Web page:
This natural form of preservation concentrates and enhances the flavor of fruit, vegetables and herbs. With a return to local and homegrown produce, drying food lets you enjoyed it well beyond its peak season. When drying food, warm air is used to remove the water and harmful bacteria that cause spoilage. Removing the water also concentrates the flavor and aroma of fruit and vegetables. Check dried fruit and vegetables regularly for signs of mold, as the skin still contains a fair amount of water—unless they were dried at high temperature, which unfortunately sacrifices taste. After drying, small plums are usually little more than skin and pit that are hard to separate. You are better off choosing larger plum varieties, and halving and pitting the fruit so it dries faster.
What can be dried? Dry only high-quality, fresh, ripe produce, preferably organic. Harvest produce for drying only on dry, sunny days. Wet produce decays quickly and takes extra time and effort to dry. Pick herbs in the late morning or early afternoon, when their water content is lowest. Fruit that has fallen to the ground is not suitable for drying. Fruit with pits or seeds are easy to dry, though you may wish to peel fruits such as pears and apples. Avoid the tedious job of picking one berry at a time by drying the entire cluster; the berries will then fall off by themselves. Whatever variety you choose, make sure the berries are at the peak of their ripeness or the dried fruit won’t have any taste. The aroma of herbs changes when they are air dried. Many, like dill, chervil, tarragon, basil and cilantro, lose their scent altogether.
Preparing goods for drying
Items should be of comparable size and thickness so that they dry at an even rate. Place fruit such as apples and pears in lemon water—1 teaspoon (5 ml) lemon juice in 2 cups (500 ml) water—after cutting to preserve their color. Alternatively, dissolve 1 cup (225 g) superfine sugar in the same amount of water to make a sugar bath. Bring the mixture to the boil and let it cool before immersing the fruit briefly. Always lay produce for drying in a single layer with the cut side facing up. Pit apricots and peaches before drying. Blanch peas and beans in advance to retain their color and aroma, and onion rings for 30 seconds. You can also blanch other vegetables before drying. String apple slices, mushrooms and chile peppers on cotton threads; hang to dry in a warm place. Dry the plucked leaves of herbs or hang the stems in bunches and pick the leaves off after drying.Air dryingDry in the fresh air or indoors during warm, dry months. Arrange the produce to be dried on trays or, even better, on gauze stretched over a wooden frame and covered with muslin. Allow air to circulate freely around the produce during the drying process. Drying takes 2–3 days outdoors in hot sun or up to 2 weeks indoors. If no juice seeps from fruit when you break it into pieces, it is dry and ready to store in containers.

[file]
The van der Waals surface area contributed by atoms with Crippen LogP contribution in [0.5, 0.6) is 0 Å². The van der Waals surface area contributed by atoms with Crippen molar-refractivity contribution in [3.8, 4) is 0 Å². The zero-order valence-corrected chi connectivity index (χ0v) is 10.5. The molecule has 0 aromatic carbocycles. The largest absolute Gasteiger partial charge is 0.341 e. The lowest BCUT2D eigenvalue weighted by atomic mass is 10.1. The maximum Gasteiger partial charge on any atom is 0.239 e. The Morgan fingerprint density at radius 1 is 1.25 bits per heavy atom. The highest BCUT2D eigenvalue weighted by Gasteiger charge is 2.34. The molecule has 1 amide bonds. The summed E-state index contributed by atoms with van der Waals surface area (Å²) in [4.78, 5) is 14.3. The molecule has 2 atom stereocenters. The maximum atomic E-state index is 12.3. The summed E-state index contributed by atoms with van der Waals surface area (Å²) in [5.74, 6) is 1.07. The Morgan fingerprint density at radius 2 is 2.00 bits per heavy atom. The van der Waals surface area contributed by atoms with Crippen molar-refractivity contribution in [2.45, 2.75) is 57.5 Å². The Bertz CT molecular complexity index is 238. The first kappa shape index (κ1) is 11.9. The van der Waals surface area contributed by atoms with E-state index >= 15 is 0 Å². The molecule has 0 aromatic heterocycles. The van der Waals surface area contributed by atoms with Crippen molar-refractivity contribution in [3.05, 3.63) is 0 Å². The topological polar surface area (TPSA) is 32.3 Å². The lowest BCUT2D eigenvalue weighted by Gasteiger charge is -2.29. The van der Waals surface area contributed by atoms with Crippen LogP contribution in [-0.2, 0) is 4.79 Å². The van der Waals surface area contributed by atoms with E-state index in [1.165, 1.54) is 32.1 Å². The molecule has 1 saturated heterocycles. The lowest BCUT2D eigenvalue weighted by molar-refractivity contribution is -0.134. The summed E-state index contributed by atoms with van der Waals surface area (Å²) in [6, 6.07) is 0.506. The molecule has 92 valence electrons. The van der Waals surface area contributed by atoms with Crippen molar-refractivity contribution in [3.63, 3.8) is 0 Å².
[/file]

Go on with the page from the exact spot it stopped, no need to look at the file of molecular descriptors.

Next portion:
Accelerated drying in the oven Place produce directly on the oven rack when oven-drying. Baking trays interfere with air circulation. Put small items on a piece of muslin stretched over a wire rack. Prop the oven door slightly ajar with a wooden spoon to allow the moisture to escape. Thread apple rings on bamboo canes cut to fit the width of the oven. Dry fruits and vegetables at a maximum temperature of 250°F (120°C). Because of their essential oils, herbs should be dried at the lowest oven setting. The lower the temperature at which produce is dried, the fewer vitamins are lost. Turn the produce once during the drying process. Return the rack in another direction, if possible, to allow for a more even heat distribution. Mushrooms are dry when they look wrinkled and feel leathery.